I'm disagreeing with you and the other reviewer, and you know what? That's okay. It's okay that we don't all agree on how that speech should have been perceived. WE know that Olivia's power is beyond her beauty, but it's rare that either Jake or Fitz, and especially not her father, give her credit for that. There's little to suggest that Helen of Troy was more than a trophy, a gift to Paris from Aphrodite herself despite the fact that Helen was married to Menelaus, and Olivia is very often treated by the men in her life like a trophy to be won.
I don't think it's so much that they're playing each other as their motivations are different. I think Olivia loves the idea of Fitz and that's why she keeps him on the hook. It's not so she can use him. And Fitz loves the idea of Olivia because she came around at a time when he was feeling the loneliness of his marriage to Mellie. He definitely likes controlling her, probably because she lets him in the way Mellie never has. (That's not me saying Mellie is better/stronger and Olivia is lesser/weak. Just that Mellie doesn't like being controlled and Olivia submits control in her relationship with Fitz because she's in control in so many other areas of her life. She wants someone else to take the reigns and Fitz wants to take the reigns.)
Eh, you CAN turn around and blame them. It won't make much sense, and it certainly isn't rational, but it happens all the time.
Pretty sure I didn't drool over Jake once in this review. Yes, Fitz used the phone sex to distract her, but he initiated the idea of sex before she asked about the suicide attempt. Third, Jake didn't call Olivia a booty call. He said HE would be a booty call for her, and has repeatedly said, much like Fitz, the ways in which he would like to please her. So don't twist what I'm saying since I never once compared the relationships in this particular review. Yes, I'm aware of my mythology. Helen of Troy was stolen from her home and rightful husband and a war was waged because of it, a war which lasted a decade because every suitor who wanted to marry her before she made her choice vowed to protect her and align themselves with the man she chose should the help be needed. Tom calling her Helen of Troy most certainly was not a reference to Helen's father but to the fact that men ride into battle for her freely knowing they will probably die, some even leaving their wives and families behind to do it. (See: Odysseus/Ulysses.) I do agree with you that Tom's monologue opened her eyes to the fact that her father is a monster whose sole desire in life is to control others. That's where she found the impetus to have him stabbed for his confession.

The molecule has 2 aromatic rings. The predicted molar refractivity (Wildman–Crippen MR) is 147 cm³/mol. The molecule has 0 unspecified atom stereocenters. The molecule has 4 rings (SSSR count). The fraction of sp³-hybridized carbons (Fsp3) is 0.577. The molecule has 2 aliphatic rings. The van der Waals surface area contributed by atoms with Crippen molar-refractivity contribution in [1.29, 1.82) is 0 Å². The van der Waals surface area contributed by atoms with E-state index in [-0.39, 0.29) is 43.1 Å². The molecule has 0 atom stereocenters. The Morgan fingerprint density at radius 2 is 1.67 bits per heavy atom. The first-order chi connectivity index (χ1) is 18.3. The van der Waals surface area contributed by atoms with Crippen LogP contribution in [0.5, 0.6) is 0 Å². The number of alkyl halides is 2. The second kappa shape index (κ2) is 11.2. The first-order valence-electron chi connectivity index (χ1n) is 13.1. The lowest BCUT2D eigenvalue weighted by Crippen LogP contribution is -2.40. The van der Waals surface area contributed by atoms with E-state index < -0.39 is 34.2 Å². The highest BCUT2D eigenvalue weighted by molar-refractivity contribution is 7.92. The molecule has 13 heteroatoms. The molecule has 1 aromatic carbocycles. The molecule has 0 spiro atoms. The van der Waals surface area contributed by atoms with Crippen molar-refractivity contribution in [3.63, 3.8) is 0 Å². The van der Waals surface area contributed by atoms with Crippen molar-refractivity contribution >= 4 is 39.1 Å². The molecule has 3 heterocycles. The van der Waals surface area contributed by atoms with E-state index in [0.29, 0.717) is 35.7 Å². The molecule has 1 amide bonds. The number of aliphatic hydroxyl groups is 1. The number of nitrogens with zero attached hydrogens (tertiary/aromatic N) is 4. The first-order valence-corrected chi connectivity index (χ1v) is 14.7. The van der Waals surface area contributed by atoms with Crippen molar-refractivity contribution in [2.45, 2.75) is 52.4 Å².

Olivia wanting to keep Fitz on the hook and Fitz controlling her aren't mutually exclusive. Both can be (and are) plausible.
I loved the reveal that Olivia had Tom stabbed to get him to confess and made him think it was her father. Loved. Not sure why, as that's a pretty dastardly thing to do, but yeah, loved it.
I think Olivia runs because that simple life in Vermont isn't what she wants. She's scared to be "normal." It's easier for her if there's less promise of commitment. That's why things didn't work out with Edison.
If you rewatch the ep, as Beth and Noah leave the hospital, they pass a row of cars with white crosses painted in the back windows. She was taken by the people at the hospital, but I don't think she was taken in the manner they described.
Now I wonder how much money David has squirreled away for himself...
Yeah, I didn't hate this episode, it just wasn't my favorite. It had some necessary moments for plot development, snarky one-liners from Nolan, and Charlotte and Emily beginning to mend fences. And I've always thought Jack was a great looking guy, but I think I prefer him in plaid.
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